“I would love to see the normalization of LGBTQ identities and authors within publishing, so that these creators and their creations are not limited to a specific subset of a genre. I’d like to see tokenization die a sudden and quick death. Those of use who are LGBTQ should not have representation touted to us when it feels more like someone’s collecting Pokémon. I’d love for publishing to value the work of those who are LGBTQ over voices who often get the spotlight because they’re part of the dominant group.” —Mark Oshiro, blogger at MarkReads.net and MarkWatches.net, @MarkDoesStuff
There are a lot of really interesting perspectives in this article, and I’m honored that PW reached out to me to participate. One odd thing I noted, though, is that two different people mentioned wanting specifically more trans boy/men stories, including: “Even as media representation of transgender women rises, there are vanishingly few narratives written by transgender men. We need to hear their stories.”
I agree that we need to hear more trans voices, but the idea that trans men’s stories should be prioritized at this point over trans women’s stories is not something I can stand behind. Trans women are at a huge risk for violence and face enormous amounts of discrimination, and besides, the mainstream media coverage of trans women tends to be horrific (transmisogynistic jokes on TV shows and movies are incredibly common) in a way that’s not equally true of trans men. We need more representations of all kind of trans stories and experiences, but we shouldn’t consider representation of trans women being in competition with trans men. There’s no reason we can’t support representation of trans people of all genders.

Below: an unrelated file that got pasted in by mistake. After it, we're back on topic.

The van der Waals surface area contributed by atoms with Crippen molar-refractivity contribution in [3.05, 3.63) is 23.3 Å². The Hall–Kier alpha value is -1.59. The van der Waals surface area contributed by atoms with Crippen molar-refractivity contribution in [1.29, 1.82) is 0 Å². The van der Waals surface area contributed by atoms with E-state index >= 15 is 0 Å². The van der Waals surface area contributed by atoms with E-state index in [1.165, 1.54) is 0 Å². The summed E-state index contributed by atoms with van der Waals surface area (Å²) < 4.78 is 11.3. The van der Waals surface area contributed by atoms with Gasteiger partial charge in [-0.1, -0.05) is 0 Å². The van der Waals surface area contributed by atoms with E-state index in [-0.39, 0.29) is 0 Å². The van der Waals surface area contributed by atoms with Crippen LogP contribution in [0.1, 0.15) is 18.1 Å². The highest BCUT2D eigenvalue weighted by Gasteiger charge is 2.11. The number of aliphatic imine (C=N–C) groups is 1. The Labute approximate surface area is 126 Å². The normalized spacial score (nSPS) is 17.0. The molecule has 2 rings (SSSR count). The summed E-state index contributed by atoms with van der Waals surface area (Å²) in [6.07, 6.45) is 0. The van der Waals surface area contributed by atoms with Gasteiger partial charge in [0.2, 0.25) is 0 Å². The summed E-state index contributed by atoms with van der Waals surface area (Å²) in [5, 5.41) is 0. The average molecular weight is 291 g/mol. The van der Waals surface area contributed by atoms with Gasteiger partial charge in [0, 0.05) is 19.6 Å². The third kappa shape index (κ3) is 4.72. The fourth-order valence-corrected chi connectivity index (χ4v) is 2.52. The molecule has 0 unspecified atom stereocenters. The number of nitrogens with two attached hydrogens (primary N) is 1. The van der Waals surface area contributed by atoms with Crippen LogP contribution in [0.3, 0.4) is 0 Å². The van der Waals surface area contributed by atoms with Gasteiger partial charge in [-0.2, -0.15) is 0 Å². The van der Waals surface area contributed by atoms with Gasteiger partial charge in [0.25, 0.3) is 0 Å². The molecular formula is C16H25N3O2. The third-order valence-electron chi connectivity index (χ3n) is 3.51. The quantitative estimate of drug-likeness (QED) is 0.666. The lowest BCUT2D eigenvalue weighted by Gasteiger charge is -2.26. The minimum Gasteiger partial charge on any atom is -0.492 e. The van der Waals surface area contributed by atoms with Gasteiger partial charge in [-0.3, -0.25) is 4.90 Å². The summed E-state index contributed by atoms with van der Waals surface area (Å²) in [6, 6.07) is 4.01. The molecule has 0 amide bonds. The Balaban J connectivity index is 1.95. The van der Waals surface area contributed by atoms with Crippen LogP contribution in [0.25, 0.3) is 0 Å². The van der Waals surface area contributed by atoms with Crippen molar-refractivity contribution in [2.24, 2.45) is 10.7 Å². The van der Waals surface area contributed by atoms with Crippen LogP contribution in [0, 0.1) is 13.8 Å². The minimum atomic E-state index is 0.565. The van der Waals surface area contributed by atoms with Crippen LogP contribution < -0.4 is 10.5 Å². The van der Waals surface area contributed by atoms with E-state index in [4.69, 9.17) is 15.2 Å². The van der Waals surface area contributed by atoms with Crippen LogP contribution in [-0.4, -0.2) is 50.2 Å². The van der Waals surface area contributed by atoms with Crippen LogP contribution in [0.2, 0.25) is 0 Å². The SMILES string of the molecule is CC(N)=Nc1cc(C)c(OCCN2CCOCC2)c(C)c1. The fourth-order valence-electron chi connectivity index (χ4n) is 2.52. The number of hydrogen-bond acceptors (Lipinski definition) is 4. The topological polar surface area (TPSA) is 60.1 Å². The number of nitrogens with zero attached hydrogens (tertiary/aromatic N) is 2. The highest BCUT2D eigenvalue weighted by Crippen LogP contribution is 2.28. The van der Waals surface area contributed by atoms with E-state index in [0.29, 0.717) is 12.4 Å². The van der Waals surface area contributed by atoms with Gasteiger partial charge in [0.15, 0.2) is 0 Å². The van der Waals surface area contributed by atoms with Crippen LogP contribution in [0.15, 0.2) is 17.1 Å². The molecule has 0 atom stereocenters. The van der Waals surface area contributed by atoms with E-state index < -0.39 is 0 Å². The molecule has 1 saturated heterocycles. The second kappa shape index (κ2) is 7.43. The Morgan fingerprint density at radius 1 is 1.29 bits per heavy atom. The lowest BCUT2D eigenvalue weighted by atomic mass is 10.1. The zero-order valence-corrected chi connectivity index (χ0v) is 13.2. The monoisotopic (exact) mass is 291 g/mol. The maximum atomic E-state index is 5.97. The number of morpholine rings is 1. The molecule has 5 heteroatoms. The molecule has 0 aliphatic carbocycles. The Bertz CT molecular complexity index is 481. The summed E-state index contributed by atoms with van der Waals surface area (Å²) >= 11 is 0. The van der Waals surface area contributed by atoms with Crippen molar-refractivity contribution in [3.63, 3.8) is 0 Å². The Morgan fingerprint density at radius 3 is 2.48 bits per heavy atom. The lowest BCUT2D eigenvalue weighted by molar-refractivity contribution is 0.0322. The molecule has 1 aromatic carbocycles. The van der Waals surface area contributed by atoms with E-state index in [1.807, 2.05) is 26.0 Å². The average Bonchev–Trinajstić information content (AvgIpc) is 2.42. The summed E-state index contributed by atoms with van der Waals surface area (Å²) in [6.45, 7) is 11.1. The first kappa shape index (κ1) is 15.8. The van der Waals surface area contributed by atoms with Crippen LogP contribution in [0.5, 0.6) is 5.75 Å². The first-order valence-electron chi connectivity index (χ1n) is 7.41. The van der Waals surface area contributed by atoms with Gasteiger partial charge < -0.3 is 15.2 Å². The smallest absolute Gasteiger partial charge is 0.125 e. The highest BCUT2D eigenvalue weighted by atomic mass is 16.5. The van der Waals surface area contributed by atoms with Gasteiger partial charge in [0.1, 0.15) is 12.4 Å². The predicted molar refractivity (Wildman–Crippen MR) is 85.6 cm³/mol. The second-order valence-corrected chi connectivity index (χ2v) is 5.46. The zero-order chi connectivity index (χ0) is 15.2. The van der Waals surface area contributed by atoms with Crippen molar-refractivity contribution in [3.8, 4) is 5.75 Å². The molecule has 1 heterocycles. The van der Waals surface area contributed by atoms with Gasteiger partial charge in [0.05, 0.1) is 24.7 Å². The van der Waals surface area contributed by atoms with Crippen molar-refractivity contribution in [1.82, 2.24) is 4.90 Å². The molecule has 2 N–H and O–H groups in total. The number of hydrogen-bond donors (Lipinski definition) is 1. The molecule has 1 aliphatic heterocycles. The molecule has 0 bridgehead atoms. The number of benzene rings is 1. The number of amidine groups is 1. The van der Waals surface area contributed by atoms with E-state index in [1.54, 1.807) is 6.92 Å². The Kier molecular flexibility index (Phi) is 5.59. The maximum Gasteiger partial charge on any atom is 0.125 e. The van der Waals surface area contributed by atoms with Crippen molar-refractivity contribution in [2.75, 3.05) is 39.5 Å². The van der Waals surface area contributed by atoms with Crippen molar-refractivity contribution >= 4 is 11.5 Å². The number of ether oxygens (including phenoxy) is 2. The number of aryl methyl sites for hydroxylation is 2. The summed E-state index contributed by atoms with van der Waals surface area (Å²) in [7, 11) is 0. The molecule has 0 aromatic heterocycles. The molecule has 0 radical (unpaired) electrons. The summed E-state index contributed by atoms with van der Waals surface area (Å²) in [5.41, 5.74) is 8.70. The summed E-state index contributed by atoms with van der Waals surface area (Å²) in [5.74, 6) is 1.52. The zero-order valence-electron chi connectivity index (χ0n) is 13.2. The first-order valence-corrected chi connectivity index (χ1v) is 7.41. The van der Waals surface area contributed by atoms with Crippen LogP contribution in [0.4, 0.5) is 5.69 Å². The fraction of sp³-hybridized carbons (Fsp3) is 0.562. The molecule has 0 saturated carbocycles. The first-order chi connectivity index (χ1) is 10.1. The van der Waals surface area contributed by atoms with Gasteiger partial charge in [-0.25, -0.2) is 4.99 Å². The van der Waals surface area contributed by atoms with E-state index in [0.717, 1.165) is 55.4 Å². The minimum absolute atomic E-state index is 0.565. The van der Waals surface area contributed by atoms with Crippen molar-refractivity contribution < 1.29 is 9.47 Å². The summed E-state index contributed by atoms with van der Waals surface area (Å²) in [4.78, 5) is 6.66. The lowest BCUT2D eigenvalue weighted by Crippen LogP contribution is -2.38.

As we come off the tail end of our Fifty Shades of Grey hysteria, Lost Boi is the perfect antidote, putting literary BDSM back into the realm of quality. The book’s smuttier elements are all bound up in Lowrey’s signature magic, where bondage is akin to flying and kinky sex is a glorious, courageous fight. In true fairy-tale form, Lost Boi also teaches its (adult) readers a multitude of important life lessons; that we should be free to define our relationships the way we choose, that it is possible to respect and even love our enemies, and that the freedom and hope of youth don’t need to be lost as we creep into adulthood.
To say that Lost Boi is loads of fun is not meant to in any way take away from the book’s meaning and Lowrey’s talent. While masterfully rebuilding a well-worn classic into a dazzling, entertaining romp, the author’s skill makes the project look effortless.
Lost Boi has been one of my favourite reads of the year, so it’s good to see it getting positive mainstream attention!
At Book Riot, I posted Kids Need Queer Books: On the Challenging of LGBTQ Books in Schools. (Did I mention that I became a Book Riot contributor?)
Gay YA posted
“An Illustrated Report from the Queers & Comics Conference” was posted at The Comics Journal.
“Should there be diverse, explicit sex scenes in YA?” was posted by Lauren James.
Lumberjanes by Noelle Stevenson was reviewed at Gay YA.
I Ate the Cosmos for Breakfast by Melissa Studdard was reviewed at Lambda Literary.
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